Power & Motoryacht

Turbo Man

Turbocharged engines punch far above their weight, developing substantially more horsepower than naturally aspirated engines of similar displacement. They do this by pumping combustion air into the cylinders rather than relying on the engine to draw it in. This forces more oxygen into each cylinder charge, which supports more fuel burn, and more fuel burn produces more power from the same cylinders. Consequently, a smaller, lighter, more fuel-efficient turbo engine can replace a larger, heavier, natural motor with the same horsepower rating. Such weight savings can mean higher speed and/or less fuel consumption and, thanks to the physically smaller powerplant, more room for working in the engine compartment.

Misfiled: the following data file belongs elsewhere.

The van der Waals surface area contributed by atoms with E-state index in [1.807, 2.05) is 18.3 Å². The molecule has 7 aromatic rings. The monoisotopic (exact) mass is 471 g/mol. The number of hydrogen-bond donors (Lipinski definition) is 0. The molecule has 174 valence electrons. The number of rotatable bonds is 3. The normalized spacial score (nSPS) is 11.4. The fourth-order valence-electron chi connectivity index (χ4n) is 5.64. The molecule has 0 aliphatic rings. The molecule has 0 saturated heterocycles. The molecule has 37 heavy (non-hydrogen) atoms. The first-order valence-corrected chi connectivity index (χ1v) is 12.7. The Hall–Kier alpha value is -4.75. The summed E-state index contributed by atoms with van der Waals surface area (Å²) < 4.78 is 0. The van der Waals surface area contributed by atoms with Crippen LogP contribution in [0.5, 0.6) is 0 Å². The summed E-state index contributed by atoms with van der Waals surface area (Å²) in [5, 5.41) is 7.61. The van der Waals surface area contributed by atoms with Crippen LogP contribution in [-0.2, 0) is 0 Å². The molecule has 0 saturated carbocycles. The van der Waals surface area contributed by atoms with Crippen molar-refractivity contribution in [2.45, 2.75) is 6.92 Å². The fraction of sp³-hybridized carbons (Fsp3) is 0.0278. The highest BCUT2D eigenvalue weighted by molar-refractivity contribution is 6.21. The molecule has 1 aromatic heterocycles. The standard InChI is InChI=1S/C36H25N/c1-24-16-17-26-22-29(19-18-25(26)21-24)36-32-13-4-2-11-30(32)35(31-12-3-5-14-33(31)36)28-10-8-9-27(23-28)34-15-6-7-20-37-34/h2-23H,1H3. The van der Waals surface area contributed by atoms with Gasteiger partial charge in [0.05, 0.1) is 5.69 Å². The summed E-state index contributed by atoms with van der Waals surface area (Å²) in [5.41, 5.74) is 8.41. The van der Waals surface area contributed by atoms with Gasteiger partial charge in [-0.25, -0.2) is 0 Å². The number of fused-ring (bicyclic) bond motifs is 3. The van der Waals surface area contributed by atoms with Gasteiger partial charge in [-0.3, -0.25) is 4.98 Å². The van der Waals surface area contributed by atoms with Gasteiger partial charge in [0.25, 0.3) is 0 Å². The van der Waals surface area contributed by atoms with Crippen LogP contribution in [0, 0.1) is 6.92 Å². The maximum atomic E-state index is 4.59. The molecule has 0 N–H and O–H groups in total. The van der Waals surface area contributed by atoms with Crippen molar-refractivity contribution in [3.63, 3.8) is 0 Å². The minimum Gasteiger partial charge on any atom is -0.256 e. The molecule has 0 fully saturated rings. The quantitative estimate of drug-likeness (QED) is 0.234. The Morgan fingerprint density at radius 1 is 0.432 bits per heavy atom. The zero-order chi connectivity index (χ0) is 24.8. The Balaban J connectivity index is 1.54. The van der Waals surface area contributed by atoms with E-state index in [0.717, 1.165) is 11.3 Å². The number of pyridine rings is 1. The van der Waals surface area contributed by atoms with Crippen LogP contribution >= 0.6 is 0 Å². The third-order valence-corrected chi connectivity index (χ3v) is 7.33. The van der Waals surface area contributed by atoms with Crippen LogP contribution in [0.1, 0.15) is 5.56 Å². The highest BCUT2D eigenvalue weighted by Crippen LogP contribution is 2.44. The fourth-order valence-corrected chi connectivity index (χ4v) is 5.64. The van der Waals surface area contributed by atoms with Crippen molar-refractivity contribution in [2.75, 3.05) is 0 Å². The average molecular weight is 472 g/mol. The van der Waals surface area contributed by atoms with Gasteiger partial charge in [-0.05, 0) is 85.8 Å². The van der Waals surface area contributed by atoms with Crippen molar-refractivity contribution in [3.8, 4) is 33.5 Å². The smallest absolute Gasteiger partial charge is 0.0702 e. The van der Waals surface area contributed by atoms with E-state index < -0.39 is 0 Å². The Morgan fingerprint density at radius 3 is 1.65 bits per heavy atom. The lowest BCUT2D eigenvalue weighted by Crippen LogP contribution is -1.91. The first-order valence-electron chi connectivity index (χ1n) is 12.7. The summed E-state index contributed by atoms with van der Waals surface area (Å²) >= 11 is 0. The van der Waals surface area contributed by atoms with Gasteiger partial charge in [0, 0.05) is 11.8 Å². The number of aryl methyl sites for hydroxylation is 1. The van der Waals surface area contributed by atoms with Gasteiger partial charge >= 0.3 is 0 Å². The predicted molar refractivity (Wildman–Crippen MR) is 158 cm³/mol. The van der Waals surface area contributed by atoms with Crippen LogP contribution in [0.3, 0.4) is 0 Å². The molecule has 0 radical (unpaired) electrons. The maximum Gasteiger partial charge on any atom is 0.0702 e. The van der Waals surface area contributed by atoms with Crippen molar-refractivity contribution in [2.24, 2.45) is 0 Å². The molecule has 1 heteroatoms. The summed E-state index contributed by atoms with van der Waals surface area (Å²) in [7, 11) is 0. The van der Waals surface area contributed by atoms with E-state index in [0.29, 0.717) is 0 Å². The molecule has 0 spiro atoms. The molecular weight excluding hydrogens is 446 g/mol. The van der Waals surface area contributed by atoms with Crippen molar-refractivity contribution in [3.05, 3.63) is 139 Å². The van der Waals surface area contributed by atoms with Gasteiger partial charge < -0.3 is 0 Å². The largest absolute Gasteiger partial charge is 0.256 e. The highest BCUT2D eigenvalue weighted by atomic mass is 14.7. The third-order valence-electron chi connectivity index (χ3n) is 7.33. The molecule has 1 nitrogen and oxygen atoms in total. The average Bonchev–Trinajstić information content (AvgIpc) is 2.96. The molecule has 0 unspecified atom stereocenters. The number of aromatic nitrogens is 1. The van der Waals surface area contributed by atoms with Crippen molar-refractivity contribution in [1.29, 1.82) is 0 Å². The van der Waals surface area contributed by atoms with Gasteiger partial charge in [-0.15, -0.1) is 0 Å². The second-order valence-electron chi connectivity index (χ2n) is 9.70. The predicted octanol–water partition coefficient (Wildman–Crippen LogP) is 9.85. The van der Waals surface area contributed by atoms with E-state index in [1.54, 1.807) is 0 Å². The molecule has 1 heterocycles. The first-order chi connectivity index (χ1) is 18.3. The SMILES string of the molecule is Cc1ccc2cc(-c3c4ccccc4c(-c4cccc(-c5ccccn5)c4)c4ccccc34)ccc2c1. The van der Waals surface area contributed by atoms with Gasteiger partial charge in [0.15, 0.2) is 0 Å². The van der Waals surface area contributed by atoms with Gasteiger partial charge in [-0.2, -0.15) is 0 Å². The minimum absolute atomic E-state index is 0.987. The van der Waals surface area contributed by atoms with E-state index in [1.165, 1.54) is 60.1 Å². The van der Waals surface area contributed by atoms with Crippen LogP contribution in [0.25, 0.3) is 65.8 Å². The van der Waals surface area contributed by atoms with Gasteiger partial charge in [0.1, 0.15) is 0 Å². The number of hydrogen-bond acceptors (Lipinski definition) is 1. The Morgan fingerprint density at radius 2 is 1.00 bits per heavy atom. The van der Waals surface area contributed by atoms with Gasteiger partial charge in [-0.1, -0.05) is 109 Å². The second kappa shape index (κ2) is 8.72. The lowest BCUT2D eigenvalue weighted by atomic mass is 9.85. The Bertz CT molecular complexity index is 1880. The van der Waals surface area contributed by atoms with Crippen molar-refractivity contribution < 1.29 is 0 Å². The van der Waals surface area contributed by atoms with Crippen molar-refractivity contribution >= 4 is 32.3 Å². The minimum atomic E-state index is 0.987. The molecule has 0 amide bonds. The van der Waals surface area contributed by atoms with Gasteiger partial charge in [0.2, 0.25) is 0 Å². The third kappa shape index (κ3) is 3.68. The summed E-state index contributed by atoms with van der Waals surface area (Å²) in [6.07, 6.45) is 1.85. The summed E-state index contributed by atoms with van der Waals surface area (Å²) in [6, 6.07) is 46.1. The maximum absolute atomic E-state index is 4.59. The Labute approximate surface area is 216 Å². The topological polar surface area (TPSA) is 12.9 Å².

So, what’s the downside? Old-timers claim the higher power output of the turbo robs an engine’s lifespan versus a same-displacement natural—maybe it does, but few yacht owners put enough hours on their engines to find out for sure. Certainly, it’s a consideration for commercial fishermen and round-the-world voyagers, many of whom prefer chunky, slow-turning, naturally aspirated engines. But for the majority of skippers, the biggest turbo-related negative is that the darn thing is simply another component to break down, and it needs a little

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